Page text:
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Common household remedies request

versailles_gardensI just ordered myself a yard of stonedust so I can make some nice, Versailles-like paths in my garden, in between the bricks that are already there. (I don't anticipate changing the layout much, now that I know how the sun works, so it's OK that the stonedust will compact and become semi-permanent (though maybe not)).

The problem is that the paths are now covered with weeds. Removing them sounds like work, and I'm afraid if I just layer the stone dust over them, I'll end up with weeds poking through the stone dust, and that's not what I want! Suggestions?

Maybe recycle some of the trash bags that I used to put leaves in, and bank the house with in the winter? Lay them down flat over the weeds, then cover with the stone dust?

Or am I being obsessive?

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nomnomnom1's picture
Submitted by nomnomnom1 on

had a lot of servants. Barring the same, the only thing that will eliminate weeds is regular use of pre-emergent herbicide. Even if you opt for the herbicide, pull the weeds first. Whatever you put down under your stone dust--plastic, vinyl, garbage bags, newspaper, weed cloth-- weeds will grow up it through it as well as afterward on top of the stone dust.
just the messenger.

quixote's picture
Submitted by quixote on

is right, unfortunately. Been there, done that. It's when the damn weeds start growing right on top of the geocloth (that was what I used). At that point they're just laughing at you.

Submitted by lambert on

Sheet mulching (mulch, newspaper, straw) controls weeds, so I don't see why weed barrier wouldn't.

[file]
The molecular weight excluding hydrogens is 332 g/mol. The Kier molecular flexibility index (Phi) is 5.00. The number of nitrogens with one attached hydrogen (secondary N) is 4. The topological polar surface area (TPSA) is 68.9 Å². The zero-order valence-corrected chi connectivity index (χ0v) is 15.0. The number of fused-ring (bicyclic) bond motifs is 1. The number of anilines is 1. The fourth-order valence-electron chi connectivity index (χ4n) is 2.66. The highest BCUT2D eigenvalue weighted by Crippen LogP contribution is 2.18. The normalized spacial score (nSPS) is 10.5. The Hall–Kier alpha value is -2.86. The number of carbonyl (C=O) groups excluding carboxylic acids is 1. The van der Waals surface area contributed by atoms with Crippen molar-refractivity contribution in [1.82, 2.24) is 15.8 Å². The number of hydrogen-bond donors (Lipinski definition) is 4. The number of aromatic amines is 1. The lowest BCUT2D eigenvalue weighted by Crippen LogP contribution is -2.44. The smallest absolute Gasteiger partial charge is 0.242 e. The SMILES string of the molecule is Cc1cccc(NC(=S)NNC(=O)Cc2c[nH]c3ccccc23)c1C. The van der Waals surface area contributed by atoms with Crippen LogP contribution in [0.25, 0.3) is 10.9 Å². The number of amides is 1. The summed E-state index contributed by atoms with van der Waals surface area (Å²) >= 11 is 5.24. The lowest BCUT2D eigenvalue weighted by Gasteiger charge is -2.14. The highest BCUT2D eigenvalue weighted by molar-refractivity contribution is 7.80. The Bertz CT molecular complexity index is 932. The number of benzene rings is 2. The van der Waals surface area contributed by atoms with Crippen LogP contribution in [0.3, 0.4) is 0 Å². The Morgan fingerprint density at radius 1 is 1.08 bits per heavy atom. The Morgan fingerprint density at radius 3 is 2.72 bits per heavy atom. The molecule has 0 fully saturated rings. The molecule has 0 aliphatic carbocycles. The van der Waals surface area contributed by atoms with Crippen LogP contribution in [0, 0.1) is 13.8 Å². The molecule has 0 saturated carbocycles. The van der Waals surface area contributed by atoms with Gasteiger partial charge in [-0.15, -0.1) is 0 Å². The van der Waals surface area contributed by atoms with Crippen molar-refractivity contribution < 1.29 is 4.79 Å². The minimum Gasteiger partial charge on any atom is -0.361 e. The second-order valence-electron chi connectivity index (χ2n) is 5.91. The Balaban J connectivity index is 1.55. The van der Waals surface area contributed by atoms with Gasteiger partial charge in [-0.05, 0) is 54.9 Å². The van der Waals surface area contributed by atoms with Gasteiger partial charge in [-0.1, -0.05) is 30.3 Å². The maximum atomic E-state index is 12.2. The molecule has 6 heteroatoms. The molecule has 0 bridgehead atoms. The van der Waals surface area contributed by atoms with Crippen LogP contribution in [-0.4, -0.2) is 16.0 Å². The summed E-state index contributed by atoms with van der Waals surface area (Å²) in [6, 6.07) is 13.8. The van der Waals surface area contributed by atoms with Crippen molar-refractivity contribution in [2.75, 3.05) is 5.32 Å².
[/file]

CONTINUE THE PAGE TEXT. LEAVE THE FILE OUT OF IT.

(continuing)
Also, I don't think I'm aiming for permanence; we're not talking patio here. This link makes me think I'm going to want to shovel the stone dust over the beds before winter, so a biodegradable weed barrier might work just fine.

a little night musing's picture
Submitted by a little night ... on

kills weeds, so I'd be inclined to go with your plan as originally conceived (with sufficiently thick layers).

Admittedly, my experience is with window boxes. But I'm lazy about weeding, and you'd be surprised at how many volunteers (AKA weeds) I get, including pigweed, oxalis, ...

And then there's the squirrel who keeps planting stuff.

Submitted by Lex on

I'm experimenting with that paper weed barrier in the vegetable garden. So far i don't like it at all. It's next to impossible to work with, doesn't let water through and rips if you look at it wrong. Now i'm using it around squash and cucumber so your mileage may very, lambert...but the ripping/tearing problem will be huge for you.

The key with any mulch is to stop light, which is why wood mulches need to be a minimum of 4 inches thick to be effective. (yes, weeds will still germinate...especially if you overwater, but they can't root very well so they're easy to pull)

I assume that the rock dust will be spread just thick enough to make a path. Trouble if you go with the paper weedblock.

In my experience pre-emergents are hit or miss. On the whole, i'm not impressed enough with them to pay for them. (and regular reapplication means plenty of paying)